With the infantry figures I have, I can field five infantry divisions: 1st Division, Light Division and three other divisions, possibly including 7th Division (The Mongrels) all at the same time. Not bad, at all, and certainly enough for a big game.

A note on skirmishers: The number of skirmish figures attached to a unit does not represent proportionally accurate numbers. The number of stands (each two figures) equates to the unit's basic 'in game' skirmishing factor: A line unit has a skirmish factor of 2, so it gets two stands (four figures) even though this is proportionally too high for the number of figures in the unit; I could have halved the stands, or based less figures individually, but it didn't look as good. The British also have numerous independent skirmish stands that are used to bolster a division's overall skirmish factor - representing attached Rifle coys, Cacadores and such. 

The composition of the cavalry (one unit equates to 500 troopers) is a total fudge because the variation in a cavalry division was quite extreme from one year to the next and I wasn't prepared to cater beyond eight units in this department. However, given that I only use a light or heavy cavalry type classification (with quality adjustments), and one unit can easily substitute for another within that confine, I decided to go for a 50 / 50 split. It remains to be seen if I'm right on this.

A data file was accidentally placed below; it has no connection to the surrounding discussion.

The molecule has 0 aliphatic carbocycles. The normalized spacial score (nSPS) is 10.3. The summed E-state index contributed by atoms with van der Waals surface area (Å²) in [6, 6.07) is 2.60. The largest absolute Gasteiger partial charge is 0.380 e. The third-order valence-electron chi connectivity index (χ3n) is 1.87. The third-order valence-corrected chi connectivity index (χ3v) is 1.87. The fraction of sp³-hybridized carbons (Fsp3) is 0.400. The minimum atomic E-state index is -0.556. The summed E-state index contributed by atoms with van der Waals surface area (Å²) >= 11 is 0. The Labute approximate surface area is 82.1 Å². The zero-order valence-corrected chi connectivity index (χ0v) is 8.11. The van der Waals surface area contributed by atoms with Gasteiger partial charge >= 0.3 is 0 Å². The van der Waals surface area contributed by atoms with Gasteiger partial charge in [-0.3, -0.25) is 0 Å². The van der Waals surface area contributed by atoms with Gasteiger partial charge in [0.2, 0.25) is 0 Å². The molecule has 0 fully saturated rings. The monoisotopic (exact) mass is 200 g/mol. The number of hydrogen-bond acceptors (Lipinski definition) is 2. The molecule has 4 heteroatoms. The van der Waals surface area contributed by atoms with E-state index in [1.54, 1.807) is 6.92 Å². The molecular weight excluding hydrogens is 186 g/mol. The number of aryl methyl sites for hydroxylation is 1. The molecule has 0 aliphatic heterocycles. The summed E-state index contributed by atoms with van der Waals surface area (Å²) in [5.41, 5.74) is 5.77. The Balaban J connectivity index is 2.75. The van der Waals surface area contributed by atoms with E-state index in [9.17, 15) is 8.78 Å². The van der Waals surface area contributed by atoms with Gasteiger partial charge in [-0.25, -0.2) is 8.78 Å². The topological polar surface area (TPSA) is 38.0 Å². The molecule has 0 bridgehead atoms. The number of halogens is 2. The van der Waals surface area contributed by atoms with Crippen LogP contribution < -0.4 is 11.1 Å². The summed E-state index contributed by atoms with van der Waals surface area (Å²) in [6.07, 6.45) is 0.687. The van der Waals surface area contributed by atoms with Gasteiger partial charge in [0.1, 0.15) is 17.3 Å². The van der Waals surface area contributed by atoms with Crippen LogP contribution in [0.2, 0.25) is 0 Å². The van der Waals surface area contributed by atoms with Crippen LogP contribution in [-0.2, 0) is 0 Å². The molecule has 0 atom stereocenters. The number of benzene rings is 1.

It all makes sense, kind of, to me at least, and here is my 'army'. 

We start with command: Ten command stands plus an engineer.

Two army commanders in Wellington and Beresford; plus an Officer of Engineers (an Officer of Engineers is often useful for scenarios).

Eight division / brigade / command group officer stands including two most definitely for the cavalry. 

Before you all jump down my throat, I know Picton didn't wear the top hat and civilian coat in the Peninsular but, he wouldn't look like Jack Hawkins without it.

The Cavalry: Eight units, each 12 figures strong.

  • 1st and 3rd Dragoons; 1st and 2nd Dragoons KGL.
  • 13th and 14th Light Dragoons.
  • 10th Hussars
  • 10th Portuguese cavalry
Should I have had one less heavy unit and one more light?

The Artillery: Eight guns and four limbers. Each gun has 4 crew figures.

  • Four guns (British Foot Artillery) plus two limbers.
  • Two guns, (British Horse Artillery) plus one limber.
  • Two guns, (Portuguese Artillery) plus one limber.
The Portuguese limber is not available from Front Rank as pictured here. It is a simple conversion - British crew with outer buttons removed, shoulder wings added, sword and sword belt added, and a Portuguese artillery crew head swap. More pics and info here.

The Infantry: Six units each of 24 figures plus 4 skirmishers: 

  • 53rd Foot (Shropshire).
  • 88th Foot (Connaught Rangers).
  • 3rd Foot Guards (Scots Guards).
  • 1st Battalion Coldstream Guards.
  • 79th Foot (Cameron Highlanders).
  • 92nd Foot (Gordon Highlanders).
The Guards, two units, are for 1st Division but could double as other units if the flag position is swapped around. The Union flag is not the King's colour in these units - it's the crimson one.

The Infantry: Six units, each 24 figures plus 4 skirmishers: